Wednesday, April 20, 2016

Fritz Rumpf's Japanese Woodcuts: Holy Grail #3

I came across some of Fritz Rumpf's books on Japanese woodblock prints when I first started to collect ukiyo-e more than two decades ago.  It was only recently, however, that I learned that Rumpf had also made one, possibly more, woodblock prints of his own.

Fritz Rumpf (c. 1907-1914)

Born Friedrich Karl Georg Rumpf (1888-1949), Fritz Rumpf the Younger was the son of the noted painter Fritz Rumpf the Elder.  He grew up in Potsdam where, at the age of 15, he learned Japanese from a Japanese officer who was attending lectures at a local training school.  Rumpf subsequently studied at the Royal Academy of Arts in Berlin with Philipp Franck.  In 1907-1908, he did a year of military service in the German colony of Tsingtao [Qingdao], China.  After he was discharged in October 1908, Rumpf moved on to Japan, where he stayed until December 1909.

"Picture Postcard" by Fritz Rumpf
in Hosun, Vol. 3, No. 4 (May 20, 1909)

While in Japan, Rumpf studied Japanese woodblock carving under Igami Bonkotsu, who had also taught Helen Hyde the year before.  Bonkotsu would later carve the blocks for Ishii Hakutei's famous "Twelve Views of Tokyo" series starting the following year and provide invaluable training to Hiratsuka Un'ichi.  Bonkotsu was also friends with the painters and writers Ishii Hakutei, Yamamoto Kanae, Morita Tsunetomo, Kurata Hakuyo, and Oda Kazuma, who jointly founded in 1907 the art magazine Hosun patterned after European magazines such as Jugend.  Rumpf would subsequently publish three lithographs in Hosun, including this self-portrait.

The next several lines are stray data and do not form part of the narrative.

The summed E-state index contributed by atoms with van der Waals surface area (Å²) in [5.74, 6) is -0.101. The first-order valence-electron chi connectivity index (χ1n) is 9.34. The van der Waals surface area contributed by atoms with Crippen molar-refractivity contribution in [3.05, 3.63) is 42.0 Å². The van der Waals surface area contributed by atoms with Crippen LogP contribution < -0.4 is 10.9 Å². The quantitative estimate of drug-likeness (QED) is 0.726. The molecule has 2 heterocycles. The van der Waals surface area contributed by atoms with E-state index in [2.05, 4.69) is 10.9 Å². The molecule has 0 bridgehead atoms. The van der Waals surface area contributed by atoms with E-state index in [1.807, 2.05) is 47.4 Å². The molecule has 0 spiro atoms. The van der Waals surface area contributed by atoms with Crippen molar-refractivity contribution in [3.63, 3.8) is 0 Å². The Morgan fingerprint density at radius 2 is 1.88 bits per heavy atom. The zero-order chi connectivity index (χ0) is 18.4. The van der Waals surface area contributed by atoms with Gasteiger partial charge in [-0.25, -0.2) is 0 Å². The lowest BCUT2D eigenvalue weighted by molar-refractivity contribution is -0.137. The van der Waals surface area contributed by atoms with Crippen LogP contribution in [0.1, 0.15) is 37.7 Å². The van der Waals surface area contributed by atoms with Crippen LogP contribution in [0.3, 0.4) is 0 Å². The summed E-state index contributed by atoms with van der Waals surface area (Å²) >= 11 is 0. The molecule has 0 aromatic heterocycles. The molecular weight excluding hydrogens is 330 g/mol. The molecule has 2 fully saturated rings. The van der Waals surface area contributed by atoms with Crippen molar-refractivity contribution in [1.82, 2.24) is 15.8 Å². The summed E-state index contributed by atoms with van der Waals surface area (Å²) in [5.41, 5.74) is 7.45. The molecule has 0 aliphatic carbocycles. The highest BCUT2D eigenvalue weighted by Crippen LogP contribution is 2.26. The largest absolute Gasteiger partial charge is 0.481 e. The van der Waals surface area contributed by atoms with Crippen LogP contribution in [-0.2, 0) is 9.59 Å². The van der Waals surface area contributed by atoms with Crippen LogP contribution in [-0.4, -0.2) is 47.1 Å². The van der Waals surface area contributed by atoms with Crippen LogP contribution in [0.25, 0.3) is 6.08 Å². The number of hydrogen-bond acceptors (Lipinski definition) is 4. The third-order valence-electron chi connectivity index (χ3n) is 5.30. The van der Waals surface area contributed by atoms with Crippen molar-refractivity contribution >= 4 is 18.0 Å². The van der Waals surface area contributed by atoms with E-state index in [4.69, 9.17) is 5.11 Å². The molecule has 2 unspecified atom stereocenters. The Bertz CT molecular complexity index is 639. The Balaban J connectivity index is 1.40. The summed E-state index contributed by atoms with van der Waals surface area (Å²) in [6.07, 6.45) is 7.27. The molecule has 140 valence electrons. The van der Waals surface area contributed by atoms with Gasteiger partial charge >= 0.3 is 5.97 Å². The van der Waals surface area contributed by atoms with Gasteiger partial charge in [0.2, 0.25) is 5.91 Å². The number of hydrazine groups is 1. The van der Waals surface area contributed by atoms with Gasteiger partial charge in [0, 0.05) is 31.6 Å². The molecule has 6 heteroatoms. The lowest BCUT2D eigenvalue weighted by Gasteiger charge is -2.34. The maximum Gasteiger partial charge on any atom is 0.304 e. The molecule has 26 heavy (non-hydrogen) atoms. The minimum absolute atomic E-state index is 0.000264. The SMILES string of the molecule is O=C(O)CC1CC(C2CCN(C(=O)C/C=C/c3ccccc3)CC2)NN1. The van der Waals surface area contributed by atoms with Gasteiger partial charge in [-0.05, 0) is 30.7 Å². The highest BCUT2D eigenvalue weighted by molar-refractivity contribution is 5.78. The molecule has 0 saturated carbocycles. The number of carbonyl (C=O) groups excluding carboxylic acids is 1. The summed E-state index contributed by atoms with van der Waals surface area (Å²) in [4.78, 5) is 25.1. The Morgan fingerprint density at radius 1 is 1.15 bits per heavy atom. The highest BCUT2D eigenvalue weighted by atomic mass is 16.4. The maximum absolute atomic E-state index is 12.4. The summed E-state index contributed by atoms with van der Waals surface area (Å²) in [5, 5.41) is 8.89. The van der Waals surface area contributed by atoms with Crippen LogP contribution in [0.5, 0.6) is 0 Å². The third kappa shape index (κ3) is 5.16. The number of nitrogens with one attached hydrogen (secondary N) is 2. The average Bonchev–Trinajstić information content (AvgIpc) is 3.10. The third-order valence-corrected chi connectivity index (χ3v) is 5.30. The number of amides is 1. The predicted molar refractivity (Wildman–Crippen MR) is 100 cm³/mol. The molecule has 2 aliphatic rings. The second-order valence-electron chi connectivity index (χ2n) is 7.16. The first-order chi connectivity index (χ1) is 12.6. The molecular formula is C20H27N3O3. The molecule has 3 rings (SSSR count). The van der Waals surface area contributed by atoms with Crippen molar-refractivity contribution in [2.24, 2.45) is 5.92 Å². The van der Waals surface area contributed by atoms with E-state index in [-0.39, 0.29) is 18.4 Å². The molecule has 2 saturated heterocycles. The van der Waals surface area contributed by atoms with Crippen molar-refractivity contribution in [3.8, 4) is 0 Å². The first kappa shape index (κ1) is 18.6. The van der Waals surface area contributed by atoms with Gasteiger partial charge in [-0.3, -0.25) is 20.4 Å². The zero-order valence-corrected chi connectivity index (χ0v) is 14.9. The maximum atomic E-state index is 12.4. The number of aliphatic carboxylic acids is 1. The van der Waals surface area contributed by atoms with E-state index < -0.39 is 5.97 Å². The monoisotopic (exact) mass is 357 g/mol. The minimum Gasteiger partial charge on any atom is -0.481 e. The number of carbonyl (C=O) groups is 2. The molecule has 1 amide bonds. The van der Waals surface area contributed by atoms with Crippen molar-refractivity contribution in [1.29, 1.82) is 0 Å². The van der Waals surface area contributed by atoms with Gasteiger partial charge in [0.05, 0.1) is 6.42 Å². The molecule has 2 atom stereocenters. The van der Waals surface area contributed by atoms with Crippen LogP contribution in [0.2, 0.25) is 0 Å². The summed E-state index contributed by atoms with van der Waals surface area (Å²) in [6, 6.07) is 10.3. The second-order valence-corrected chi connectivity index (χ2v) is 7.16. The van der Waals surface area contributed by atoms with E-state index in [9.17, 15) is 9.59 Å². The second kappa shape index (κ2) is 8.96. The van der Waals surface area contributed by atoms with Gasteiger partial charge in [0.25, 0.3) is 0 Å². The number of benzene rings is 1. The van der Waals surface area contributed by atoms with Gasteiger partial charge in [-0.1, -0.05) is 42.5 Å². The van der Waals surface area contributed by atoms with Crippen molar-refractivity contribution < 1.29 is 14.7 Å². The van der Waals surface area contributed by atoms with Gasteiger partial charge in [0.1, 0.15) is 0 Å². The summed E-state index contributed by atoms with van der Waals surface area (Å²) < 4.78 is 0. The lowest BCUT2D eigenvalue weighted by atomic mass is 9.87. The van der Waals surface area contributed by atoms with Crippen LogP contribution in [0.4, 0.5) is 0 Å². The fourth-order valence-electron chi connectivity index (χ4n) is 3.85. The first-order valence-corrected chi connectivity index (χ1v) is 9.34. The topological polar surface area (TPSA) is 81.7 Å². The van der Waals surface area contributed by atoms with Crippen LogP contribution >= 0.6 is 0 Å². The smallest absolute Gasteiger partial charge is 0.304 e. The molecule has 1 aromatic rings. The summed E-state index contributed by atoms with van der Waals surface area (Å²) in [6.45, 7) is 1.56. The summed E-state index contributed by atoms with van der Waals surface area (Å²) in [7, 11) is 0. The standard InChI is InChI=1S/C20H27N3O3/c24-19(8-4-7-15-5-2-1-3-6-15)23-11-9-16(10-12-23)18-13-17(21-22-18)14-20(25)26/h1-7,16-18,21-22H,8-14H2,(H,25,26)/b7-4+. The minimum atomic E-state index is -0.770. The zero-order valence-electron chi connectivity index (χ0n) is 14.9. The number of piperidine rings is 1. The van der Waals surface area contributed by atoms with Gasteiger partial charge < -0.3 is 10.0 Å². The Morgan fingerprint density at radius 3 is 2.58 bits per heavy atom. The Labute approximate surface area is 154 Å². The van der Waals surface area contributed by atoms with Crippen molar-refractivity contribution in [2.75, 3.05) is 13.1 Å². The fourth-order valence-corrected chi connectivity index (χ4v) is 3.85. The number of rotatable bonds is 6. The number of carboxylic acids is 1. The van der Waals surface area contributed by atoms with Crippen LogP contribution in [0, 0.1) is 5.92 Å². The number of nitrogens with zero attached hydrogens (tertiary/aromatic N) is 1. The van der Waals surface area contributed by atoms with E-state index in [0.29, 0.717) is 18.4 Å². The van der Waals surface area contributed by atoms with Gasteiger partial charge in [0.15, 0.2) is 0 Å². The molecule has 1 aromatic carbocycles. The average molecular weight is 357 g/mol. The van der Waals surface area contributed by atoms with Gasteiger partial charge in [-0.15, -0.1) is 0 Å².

Self-Portrait of Fritz Rumpf
in Hosun, Vol. 4, No. 4 (October 1910)

The Japanese writer and dermatologist Mokutaro Kinoshita (Masao Ota), who had years earlier had moved to Tokyo at age 13 to study German, met Rumpf during one of his visits to Bonkotsu's studio in 1908, and the two quickly became close friends.  In February 1908, Kinoshita took Rumpf to his first meeting of Pan no kai, a new literary circle that sought to replicate the bohemian atmosphere of Parisian cafes.  Hakutei and Kanae were also members of Pan no kai, whose numbers included Kafu Nagai, Kotaro Takamura, Jun'ichiro Tanizaki, and other notable figures in the Japanese literary and art world.  Rumpf became a welcome cosmopolitan addition to this group.

Shinbashi, from the series "Twelve Views of Tokyo" (c. 1914-1917) by Ishii Hakutei
Courtesy of Scholten Japanese Art
(woodblock print)

I have been able to find only woodblock print carved and printed by Rumpf during his apprenticeship with Bonkotsu.  It does not appear to have been commercially distributed and, in all probability, would have been printed in a typical small edition that one associates with prints made by members of the nascent creative print (sosaku hanga) movement.  Indeed, while it certainly lacks the technical finesse that Bonkotsu displayed with Hakutei's bijin, it is reminiscent of the early work of Ota Saburo and certain other sosaku hanga artists of the day.  Although the figures are frozen in a moment in time, motion is nonetheless suggested by flow of both the woman's and the man's robes, the angles of their heads, and by the departing background figure walking away from the dominant pair.